by James Davis May

To get him out of the house so she and her husband
can have a few minutes of real arguing, the woman
sends their child out into the garden at night
to pick basil leaves for the tomato sauce she’s making.
The boy forgets his flashlight, but knows enough
not to go back inside, plus the moon is bright and full,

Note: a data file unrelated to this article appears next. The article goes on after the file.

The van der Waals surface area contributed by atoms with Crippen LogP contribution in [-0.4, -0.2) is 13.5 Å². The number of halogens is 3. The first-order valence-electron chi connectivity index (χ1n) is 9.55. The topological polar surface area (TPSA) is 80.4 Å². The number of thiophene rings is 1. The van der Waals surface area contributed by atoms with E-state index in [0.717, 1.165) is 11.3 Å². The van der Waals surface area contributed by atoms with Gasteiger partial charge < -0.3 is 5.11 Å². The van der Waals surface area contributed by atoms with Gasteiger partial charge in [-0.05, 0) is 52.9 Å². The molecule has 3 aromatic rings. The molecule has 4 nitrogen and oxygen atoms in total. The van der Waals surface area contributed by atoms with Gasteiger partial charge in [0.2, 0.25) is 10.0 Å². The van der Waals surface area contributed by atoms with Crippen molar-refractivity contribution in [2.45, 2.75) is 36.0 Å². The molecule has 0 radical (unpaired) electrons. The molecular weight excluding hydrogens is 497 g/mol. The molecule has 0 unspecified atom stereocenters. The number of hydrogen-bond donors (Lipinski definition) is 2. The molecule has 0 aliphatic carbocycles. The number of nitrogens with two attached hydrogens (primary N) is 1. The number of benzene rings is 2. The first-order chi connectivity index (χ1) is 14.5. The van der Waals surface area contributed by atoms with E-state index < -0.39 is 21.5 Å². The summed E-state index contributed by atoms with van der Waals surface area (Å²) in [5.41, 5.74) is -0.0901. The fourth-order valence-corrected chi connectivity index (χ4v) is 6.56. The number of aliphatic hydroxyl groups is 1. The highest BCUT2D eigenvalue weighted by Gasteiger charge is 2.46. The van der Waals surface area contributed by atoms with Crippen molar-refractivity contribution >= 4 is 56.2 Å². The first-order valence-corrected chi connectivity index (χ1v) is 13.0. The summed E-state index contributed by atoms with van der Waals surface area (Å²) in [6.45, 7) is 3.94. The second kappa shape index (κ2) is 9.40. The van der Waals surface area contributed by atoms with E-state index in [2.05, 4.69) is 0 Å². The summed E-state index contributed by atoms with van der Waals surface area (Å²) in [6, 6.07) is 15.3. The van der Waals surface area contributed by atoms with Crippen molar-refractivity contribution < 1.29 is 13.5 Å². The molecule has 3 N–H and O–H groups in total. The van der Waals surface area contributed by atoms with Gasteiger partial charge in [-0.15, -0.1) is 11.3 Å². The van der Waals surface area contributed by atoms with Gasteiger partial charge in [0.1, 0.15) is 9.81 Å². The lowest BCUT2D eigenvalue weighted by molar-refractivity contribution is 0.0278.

filling up the open sky above the yard, like a face
peering over a cradle. The moon, the smell of basil,
how peaceful the house looks when he isn’t in it.

JAMES DAVIS MAY poems have appeared in Five Points, Green Mountains Review, New England Review, The New Republic, Pleiades, Tampa Review, and elsewhere. He received the 2013 Collins Award from Birmingham Poetry Review. The former editor of New South, he lives in Decatur, Georgia, where this past year he served as Writer-in-Residence at Agnes Scott College.